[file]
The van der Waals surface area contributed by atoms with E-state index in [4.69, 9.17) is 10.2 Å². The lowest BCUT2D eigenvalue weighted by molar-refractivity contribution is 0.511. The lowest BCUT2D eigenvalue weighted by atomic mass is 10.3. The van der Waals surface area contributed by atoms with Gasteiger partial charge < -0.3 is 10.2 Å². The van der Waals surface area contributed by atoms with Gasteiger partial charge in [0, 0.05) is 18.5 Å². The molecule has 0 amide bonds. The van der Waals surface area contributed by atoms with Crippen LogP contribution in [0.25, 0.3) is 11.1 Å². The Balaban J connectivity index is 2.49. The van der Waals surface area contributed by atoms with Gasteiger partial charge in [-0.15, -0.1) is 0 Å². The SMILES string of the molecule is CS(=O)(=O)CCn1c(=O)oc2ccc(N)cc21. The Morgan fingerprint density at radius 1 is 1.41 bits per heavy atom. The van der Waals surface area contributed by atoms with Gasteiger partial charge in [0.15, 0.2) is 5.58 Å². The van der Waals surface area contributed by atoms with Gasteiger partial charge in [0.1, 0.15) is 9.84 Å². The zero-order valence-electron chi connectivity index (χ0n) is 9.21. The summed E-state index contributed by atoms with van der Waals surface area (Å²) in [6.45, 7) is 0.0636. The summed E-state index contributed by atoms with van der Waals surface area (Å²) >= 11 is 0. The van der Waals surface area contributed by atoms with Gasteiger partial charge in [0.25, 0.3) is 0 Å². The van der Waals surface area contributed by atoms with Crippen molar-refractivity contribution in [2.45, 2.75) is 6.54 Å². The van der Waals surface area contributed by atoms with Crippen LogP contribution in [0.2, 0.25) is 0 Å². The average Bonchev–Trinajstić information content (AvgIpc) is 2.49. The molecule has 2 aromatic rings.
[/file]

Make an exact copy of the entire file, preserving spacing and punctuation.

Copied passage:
The van der Waals surface area contributed by atoms with E-state index in [4.69, 9.17) is 10.2 Å². The lowest BCUT2D eigenvalue weighted by molar-refractivity contribution is 0.511. The lowest BCUT2D eigenvalue weighted by atomic mass is 10.3. The van der Waals surface area contributed by atoms with Gasteiger partial charge < -0.3 is 10.2 Å². The van der Waals surface area contributed by atoms with Gasteiger partial charge in [0, 0.05) is 18.5 Å². The molecule has 0 amide bonds. The van der Waals surface area contributed by atoms with Crippen LogP contribution in [0.25, 0.3) is 11.1 Å². The Balaban J connectivity index is 2.49. The van der Waals surface area contributed by atoms with Gasteiger partial charge in [-0.15, -0.1) is 0 Å². The SMILES string of the molecule is CS(=O)(=O)CCn1c(=O)oc2ccc(N)cc21. The Morgan fingerprint density at radius 1 is 1.41 bits per heavy atom. The van der Waals surface area contributed by atoms with Gasteiger partial charge in [0.15, 0.2) is 5.58 Å². The van der Waals surface area contributed by atoms with Gasteiger partial charge in [0.1, 0.15) is 9.84 Å². The zero-order valence-electron chi connectivity index (χ0n) is 9.21. The summed E-state index contributed by atoms with van der Waals surface area (Å²) in [6.45, 7) is 0.0636. The summed E-state index contributed by atoms with van der Waals surface area (Å²) >= 11 is 0. The van der Waals surface area contributed by atoms with Gasteiger partial charge in [0.25, 0.3) is 0 Å². The van der Waals surface area contributed by atoms with Crippen molar-refractivity contribution in [2.45, 2.75) is 6.54 Å². The van der Waals surface area contributed by atoms with Crippen LogP contribution in [0.2, 0.25) is 0 Å². The average Bonchev–Trinajstić information content (AvgIpc) is 2.49. The molecule has 2 aromatic rings.